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I'm reading a theorem that states "...Then for each $j$ and $\epsilon>0$, there exists $n\leq 2^{O(j/\epsilon)}$..." What exactly is the big-oh notation saying in this case? I guess it must be saying that there is a constant $K$ such that for any $j$ and $\epsilon$ there is $n \leq 2^{Kj/\epsilon}$... Is that correct? Does that match the classical use of Big O, as in, say, http://en.wikipedia.org/wiki/Big_O_notation?

The theorem I quote comes from this paper.

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Please see also here. –  Raphael Mar 7 '12 at 11:57
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up vote 2 down vote accepted

I'd say that the meaning is that $\log_2(n)=O(j/\epsilon)$. This is equivalent to your interpretation.

However, there is no need to specifically pay note to the base $2$: $a^{O(m)}=b^{O(m)}$, since $b=a^{\log_a(b)}$. The author needs something down there, but it could be any number greater than $1$.

In summary, I believe that the author is claiming that a sequence $\left\{n_{j,\epsilon}\right\}$ exists where there exists a positive constant $K$ such that $n_{j,\epsilon}\leq2^{Kj/\epsilon}$ for all $j$ and $\epsilon$. It seems likely that either $\epsilon$ depends on $j$ or that the claim is for all $\epsilon$ bounded by some constant $C$. Obviously such sequences exist, but the full statement of the theorem is making a further claim about the nature of the sequence.

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Perhaps "for all sufficiently large $j$ and sufficiently small $\epsilon>0$". –  JeffE Mar 6 '12 at 16:13
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Yes, that looks strange.

Generally one would expect it to mean that there is a function $f$ such that $n\le 2^{f(\cdots)}$ and $f$ is $O(j/\epsilon)$ -- but this raises more questions that it answers here. What is $f$ a function of? Probably either $j$ or $\epsilon$ or both. And $n$ must secretly be a function of one of these (or of some underlying variable that's not mentioned in your quote), or the entire comparison would be pointless.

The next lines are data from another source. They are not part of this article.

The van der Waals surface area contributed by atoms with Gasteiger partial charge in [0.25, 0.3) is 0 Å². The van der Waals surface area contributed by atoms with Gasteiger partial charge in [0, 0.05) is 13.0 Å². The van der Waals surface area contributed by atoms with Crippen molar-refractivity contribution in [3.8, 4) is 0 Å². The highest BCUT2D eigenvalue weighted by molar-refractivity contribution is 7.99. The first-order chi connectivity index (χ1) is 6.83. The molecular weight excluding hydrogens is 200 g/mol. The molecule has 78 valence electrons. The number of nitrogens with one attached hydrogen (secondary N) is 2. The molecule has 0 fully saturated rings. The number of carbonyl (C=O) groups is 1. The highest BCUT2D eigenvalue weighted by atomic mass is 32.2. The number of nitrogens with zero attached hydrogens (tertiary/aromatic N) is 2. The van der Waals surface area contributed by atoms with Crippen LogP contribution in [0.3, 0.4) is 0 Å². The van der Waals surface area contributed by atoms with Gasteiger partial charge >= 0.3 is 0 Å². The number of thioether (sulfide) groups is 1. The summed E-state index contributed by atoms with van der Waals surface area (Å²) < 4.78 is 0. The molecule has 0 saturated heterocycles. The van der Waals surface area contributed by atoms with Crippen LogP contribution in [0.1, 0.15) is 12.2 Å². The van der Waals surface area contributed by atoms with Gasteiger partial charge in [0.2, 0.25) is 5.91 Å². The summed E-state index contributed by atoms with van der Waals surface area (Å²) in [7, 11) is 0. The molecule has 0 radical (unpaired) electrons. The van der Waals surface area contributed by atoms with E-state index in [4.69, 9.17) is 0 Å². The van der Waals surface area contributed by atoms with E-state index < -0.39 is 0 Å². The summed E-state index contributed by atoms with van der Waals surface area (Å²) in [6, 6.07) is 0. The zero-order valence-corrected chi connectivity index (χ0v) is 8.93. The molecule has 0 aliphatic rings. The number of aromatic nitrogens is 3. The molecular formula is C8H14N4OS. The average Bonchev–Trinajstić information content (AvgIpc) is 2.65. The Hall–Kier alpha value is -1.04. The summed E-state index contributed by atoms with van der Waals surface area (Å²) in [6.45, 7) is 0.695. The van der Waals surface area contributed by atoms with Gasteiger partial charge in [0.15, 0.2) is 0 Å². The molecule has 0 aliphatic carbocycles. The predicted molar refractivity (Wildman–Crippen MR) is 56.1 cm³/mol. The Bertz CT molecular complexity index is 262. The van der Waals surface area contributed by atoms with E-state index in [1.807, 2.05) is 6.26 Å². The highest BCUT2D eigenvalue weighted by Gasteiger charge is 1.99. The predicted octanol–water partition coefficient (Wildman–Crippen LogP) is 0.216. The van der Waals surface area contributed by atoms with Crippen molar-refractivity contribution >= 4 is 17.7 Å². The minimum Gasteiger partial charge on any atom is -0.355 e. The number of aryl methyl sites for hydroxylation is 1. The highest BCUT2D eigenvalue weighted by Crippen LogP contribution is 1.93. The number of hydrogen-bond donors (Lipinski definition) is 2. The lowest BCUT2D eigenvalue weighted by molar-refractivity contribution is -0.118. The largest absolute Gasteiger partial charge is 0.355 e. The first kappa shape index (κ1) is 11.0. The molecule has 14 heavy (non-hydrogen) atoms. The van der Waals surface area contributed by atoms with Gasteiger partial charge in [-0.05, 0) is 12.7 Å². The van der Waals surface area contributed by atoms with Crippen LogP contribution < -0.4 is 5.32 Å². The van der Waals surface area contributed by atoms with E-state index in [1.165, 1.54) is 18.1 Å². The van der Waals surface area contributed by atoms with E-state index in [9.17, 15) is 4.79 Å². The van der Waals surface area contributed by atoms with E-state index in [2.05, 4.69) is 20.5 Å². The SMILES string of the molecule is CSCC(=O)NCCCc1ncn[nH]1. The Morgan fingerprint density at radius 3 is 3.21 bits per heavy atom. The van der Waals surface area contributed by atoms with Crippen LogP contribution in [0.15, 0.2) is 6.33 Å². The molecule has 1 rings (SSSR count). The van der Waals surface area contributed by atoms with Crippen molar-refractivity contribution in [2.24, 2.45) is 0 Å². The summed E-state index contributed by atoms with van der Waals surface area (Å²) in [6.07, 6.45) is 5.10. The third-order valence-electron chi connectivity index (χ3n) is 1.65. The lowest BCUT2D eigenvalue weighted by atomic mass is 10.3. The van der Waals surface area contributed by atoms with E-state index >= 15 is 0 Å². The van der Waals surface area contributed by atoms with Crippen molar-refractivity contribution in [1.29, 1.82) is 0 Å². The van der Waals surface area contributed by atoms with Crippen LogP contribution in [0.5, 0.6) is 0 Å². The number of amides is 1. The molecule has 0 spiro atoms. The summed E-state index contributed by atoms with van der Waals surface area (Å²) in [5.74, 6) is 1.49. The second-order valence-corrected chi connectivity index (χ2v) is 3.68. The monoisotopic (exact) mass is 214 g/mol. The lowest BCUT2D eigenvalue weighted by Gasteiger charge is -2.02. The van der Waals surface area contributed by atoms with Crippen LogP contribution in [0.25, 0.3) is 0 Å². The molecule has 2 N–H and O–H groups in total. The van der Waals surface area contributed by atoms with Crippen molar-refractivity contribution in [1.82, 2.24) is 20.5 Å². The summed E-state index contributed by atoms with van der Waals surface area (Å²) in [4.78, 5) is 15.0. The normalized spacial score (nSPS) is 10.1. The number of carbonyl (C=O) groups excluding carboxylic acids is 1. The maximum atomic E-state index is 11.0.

The big question is which limit the authors mean the big-O notation to be used on. Without any further information, it seems one just has to guess, and select the interpretation (if any) that makes the proof of the theorem (and the applications of it, if any) make sense. One shouldn't have to do this, buf occasionally one does.

Given the variable names, my first guess would have been that $n$ is a function of $j$, and $f$ is a function of $j$ that can depend on the arbitrary constant $\epsilon$. But that cannot really be the case, because if $\epsilon$ is treated as a constant, then it is pointless to write $O(j/\epsilon)$ because constant factors are ignored.

My second guess would be that the author is confused and actually just means that $n(j)$ is $O(2^{j/\epsilon})$ for all $\epsilon$. But that doesn't really make good sense either -- then the most restrictive choice of $\epsilon$ would be large ones, which is not how that variable letter is commonly used. We could correct it to "$n(j)$ is $O(2^{\epsilon j})$ for all $\epsilon$, but that would be somewhat hard to sell as an "interpretation" of the text.

On the other hand, since the quote is from a submitted paper that apparently hasn't completed peer review, I suppose anything is possible. I have read conference submissions (in CS) that made less sense than this.

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